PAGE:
I grew up in Austria. I was surrounded by nature. My playground would be going into to the woods. Living in a cosmopolitan city ever since then, I’m interested in this idea that we’re so removed from nature, and the nature we know has been so intensely cultivated. Public parks. The simple idea of a lawn. These things that people think of as a garden, but obviously it’s not really a garden at all. I think that’s my fascination, how far we’re removed from nature. We live in an image of nature instead of interacting with nature itself.
I live in Woodland, North Carolina. It has a population of about 800 people. You can drive through the town holding your breath and you’ll make it through without suffocating. I have a porch and I have the internet which means I have access to most things that people want or need. I can buy good books and good coffee and rent movies. I miss walking around in a city though. I don’t walk around as much here and walking is important to me. But things happen here, people say things that you’d never hear anywhere else.
[Up here, being a pharmacist] was the only job I could get. I don’t want to be a pharmacist. I want to make it clear that I am not a pharmacist. I’d have to go to school for that and I don’t want to do that. I assist the pharmacist. I bag the medicines and put them in alphabetical order and I answer the phone and work the cash register. A lot of times I stand around and get paid to think all day.
I’ve moved around the country a lot. I have trouble staying in one place. I’m surprised that I’ve stayed here as long as I have. But rent is cheap here, and I get paid more here than I did in New York. And there is something here that I can’t get anywhere else—some quiet and a lot of space to think. Hardly any distractions.
I go home several times out of the year, and stay for a certain period of time, to really sink into the life there. As the seasons shift and change, and the place shifts and changes over a longer period of time, it’s important for me to be there as much as I can. I’m always going back and forth. I think eventually, maybe in a few years, I’ll become a snowbird. That is what we call it in Florida—people who fly down during the winter. I might do that, because there are a lot of other types of projects that I want to invest my time and energy in out there. I also want to work with my home communities in a positive way.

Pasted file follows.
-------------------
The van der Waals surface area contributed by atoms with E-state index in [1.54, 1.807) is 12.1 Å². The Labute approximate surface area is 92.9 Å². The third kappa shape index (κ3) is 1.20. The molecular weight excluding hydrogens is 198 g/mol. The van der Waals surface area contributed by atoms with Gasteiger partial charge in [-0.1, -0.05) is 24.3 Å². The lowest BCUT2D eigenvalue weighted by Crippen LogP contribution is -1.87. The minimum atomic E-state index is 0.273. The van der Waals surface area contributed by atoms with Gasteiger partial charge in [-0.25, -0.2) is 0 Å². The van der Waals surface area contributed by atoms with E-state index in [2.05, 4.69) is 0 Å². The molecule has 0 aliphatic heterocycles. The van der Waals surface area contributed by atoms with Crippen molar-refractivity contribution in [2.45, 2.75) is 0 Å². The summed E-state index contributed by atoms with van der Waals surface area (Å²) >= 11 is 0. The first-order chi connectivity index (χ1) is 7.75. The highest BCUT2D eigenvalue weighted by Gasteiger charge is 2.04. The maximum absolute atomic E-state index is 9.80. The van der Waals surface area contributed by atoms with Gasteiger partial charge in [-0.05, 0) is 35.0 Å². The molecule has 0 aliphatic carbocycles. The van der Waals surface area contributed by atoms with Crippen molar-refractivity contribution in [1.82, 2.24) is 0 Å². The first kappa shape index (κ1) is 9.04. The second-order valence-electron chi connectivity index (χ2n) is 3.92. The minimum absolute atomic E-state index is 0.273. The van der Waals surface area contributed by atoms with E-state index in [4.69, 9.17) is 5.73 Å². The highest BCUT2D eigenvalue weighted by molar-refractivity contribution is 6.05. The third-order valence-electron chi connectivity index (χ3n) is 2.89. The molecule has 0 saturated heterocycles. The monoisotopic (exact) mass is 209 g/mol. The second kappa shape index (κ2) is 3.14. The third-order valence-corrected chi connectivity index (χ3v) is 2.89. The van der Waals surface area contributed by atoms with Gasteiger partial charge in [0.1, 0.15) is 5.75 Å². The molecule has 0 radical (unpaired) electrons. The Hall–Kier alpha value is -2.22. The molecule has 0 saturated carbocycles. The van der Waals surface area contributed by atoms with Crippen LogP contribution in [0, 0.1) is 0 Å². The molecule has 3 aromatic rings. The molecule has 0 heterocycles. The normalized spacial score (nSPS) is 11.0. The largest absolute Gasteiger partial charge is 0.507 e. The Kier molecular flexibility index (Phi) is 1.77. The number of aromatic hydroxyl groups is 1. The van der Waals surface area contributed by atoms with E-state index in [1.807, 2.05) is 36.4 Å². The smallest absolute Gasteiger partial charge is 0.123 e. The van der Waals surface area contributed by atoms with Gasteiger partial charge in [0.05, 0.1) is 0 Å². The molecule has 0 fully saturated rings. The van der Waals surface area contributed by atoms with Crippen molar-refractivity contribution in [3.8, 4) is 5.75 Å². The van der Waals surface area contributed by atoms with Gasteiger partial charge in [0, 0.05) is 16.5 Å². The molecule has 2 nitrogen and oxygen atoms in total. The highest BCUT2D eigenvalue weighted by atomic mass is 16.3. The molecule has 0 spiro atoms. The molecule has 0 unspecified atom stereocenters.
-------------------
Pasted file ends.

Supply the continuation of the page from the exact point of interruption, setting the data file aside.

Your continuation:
I do see myself spending more and more time there, hopefully being able to continue going back and forth. I love being in New York City as well. It’s also been important for me to be able to be here, to connect and have a community of artists around me, and to also be engaged in the dialog from the perspective of being here.
I live rurally, and so I have easy access to the woods, which I’ve just realized I need. Even when I was a little kid, I was always at the creek. It’s just part of who I am. I go on walks and I’ll sing and get ideas that way. But the biggest inspiration is the frame of mind that it offers me. I have a meditation practice, and that’s very related to my time in nature, just practicing being present and opening myself up to that connection.
It’s important to have active time creating, but it’s also important for me to gauge when I should put my time in what place. Like whether it’s literally picking up the guitar and playing, or if it’s taking a walk and allowing my subconscious to wander and figure things out.
I think our best American writers are regionalists. But those regions they’re describing only exist in their brain. Willa Cather’s Nebraska, as well as her Pittsburgh, are creations of her mind… West Virginia as a setting might be a bit unusual for readers who look for airport literature. But it’s my place. Like Shane McGowan’s Ireland, or Nick Cave’s Berlin. I don’t know if that Berlin ever existed, probably not, but it surely feels like it did.
Mostly you need to realize that you make your own place as a writer. You make your own New York, your own Beat Hotel. Look, your friends are amazing! Just look at them, you don’t have to become famous and hang out with cool friends. Your mom is much cooler and more complex than you can even imagine.
Willa Köerner is an artist, editor, writer, and creative strategist. By day, she edits and produces the guides, zines, tips, and other resources published on this very website. By night, she directs The Strange Foundation, an internet-and-nature-infused residency and retreat space in New York’s Catskill Mountains, and acts as a mentor for NEW INC members. In the past, Willa directed curatorial and editorial initiatives at Kickstarter, and led SFMOMA’s award-winning digital engagement program. She’s currently working on a book project about what it means to make and hold space as a creative practice, and is interested in making friends with nice, fun people who live near Woodstock and Kingston, NY. If that’s you and you want to grab a beer or coffee, her DMs on Twitter & Insta are wiiide open.